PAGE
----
How to Cope With Stress: 10 Coping Strategies
Table of Contents
- Why You Can’t Get Rid of Stress
- 10 Ways to Cope with Stress
- Healthy Lifestyle Helps Coping with Stress
In the present times, stress is one of the major causes of mental and physical illnesses. Thus, coping with stress is essential to remain healthy. But how to cope with stress? Some people resort to bad ways of dealing with stress and harm themselves. So, here is a brief explanation of what stress is, how it happens, and the stress coping strategies that you can use to be stress-free and happy. ~ Ed.
Stress is no stranger to us. Everybody has met and experienced it. It lives in our homes, workplaces, and even follows us wherever we go, in some form or the other.
Thus, we should know how to cope with stress at home, school, or work – at all the times.
But do we really understand stress. Well firstly, do we know what stress is and what are its causes?
I’ve written in detail about stress in one of my earlier posts, and I mentioned its causes too.
You know that we cannot help ourselves get rid of bad stress unless we know the right ways to cope with it.
I say bad stress because there is also something called good stress. The bad stress impedes our progress and causes problems.
Whereas, the good stress, in fact, helps propel us further and pushes us to work harder.
Once you know why stress develops and what its stimulating factors are, it becomes easy to develop a strategy and employ techniques to handle it.
The efficacy of any stress coping strategy would depend on your understanding of stress.
Before I tell you the ways to cope with stress, I’d like to ask if you ever considered why you get stressed.
The answer to this question may liberate you from stress forever, no matter where you are and what you do.
Why You Can’t Get Rid of Stress
You get stressed because you choose to get stressed.
This is ridiculous, you might say.
You’re right. Who would believe that stress is a choice that we make?
And, why in the world would we choose stress? Well, it is because we do not realize that we’re doing that. It happens naturally. Choosing stress is easy, and the other way around is a hard task.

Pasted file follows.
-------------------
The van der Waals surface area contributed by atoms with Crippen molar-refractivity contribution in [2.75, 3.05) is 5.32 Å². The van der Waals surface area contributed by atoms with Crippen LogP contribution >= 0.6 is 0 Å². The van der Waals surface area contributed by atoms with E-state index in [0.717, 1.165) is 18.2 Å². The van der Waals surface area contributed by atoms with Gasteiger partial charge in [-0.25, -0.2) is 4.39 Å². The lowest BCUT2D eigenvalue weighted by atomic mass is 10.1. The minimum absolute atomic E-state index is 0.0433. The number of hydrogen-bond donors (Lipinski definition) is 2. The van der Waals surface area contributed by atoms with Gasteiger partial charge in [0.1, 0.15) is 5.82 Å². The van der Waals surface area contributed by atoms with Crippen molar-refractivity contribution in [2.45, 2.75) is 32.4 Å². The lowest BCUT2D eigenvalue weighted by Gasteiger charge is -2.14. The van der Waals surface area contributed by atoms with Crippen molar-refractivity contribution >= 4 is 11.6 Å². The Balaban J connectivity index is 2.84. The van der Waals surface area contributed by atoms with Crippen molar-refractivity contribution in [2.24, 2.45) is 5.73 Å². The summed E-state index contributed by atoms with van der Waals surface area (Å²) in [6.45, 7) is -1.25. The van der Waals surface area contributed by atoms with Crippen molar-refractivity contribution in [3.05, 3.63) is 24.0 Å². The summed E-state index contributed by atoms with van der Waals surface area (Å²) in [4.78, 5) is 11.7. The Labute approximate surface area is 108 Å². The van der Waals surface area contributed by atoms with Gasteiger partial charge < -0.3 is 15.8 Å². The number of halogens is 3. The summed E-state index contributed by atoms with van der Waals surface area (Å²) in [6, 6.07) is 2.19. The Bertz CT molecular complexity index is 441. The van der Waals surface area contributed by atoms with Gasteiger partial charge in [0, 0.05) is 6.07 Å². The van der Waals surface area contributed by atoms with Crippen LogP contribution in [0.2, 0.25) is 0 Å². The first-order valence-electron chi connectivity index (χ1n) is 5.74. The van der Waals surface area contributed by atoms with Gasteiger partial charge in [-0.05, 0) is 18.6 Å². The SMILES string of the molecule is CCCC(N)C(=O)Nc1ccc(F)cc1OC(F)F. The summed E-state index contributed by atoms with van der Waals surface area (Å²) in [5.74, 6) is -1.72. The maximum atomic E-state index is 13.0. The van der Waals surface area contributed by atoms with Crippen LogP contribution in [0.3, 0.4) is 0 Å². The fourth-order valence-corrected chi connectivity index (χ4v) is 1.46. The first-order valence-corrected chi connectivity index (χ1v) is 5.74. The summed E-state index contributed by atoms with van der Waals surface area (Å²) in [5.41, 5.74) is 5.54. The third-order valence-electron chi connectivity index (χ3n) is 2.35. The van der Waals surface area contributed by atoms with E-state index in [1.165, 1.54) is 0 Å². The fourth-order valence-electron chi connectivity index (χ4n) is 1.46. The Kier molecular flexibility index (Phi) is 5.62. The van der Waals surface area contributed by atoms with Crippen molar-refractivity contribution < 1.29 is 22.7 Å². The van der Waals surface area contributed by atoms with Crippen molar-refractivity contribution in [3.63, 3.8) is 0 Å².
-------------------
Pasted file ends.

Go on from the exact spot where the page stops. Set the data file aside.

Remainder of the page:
By default, most of us would take the easy route, the path of minimum efforts.
We’re are in stress at times because we don’t do something that we should do, just because either we’re lazy or we don’t have faith in ourselves.
Like when you don’t complete your task on time, and the deadline approaches near, stress envelops you.
If you did your task or carried your responsibility as it should be, then you would not be stressed.
Choosing not to get stressed is like swimming against the tide. Initially, it takes efforts because you’re used to going with the flow of your learned behavior.
So we need to do a bit of unlearning and re-learn to be stress-free.
Learning to Cope with Stress
Stressors are everywhere. Sometimes they are real and are difficult to change. But mostly, they are imaginary or self-perceived which can be eliminated with reasoning.
The responses of people, events, and situations may not be in your control, but you can be in total control of the responses you make.
Every moment offers you a choice – to choose between being stressed and not being stressed. The choice you make at that moment depends on your mental and physical state.
You have a choice to not to react to things that cause stress, and thus remain stress-free. You have a choice to either avoid the stressors or adapt yourself to it.
And you may have heard about some people who’re as cool as a cucumber even in situations surrounded by stimuli capable of producing stress.
Besides other coping factors, they also choose not to respond to these trigger events of negative stress. They make a positive choice.
If you keep your mind positive, have positive thoughts, and keep a positive attitude, it will be very difficult for stress to affect you.
Yes, it’s easy to say and difficult to practice. But it’s not impossible. It takes time and practice to develop such a frame of mind.
But since we’re all creatures of habit, we can even make being positive a habit without any fuss.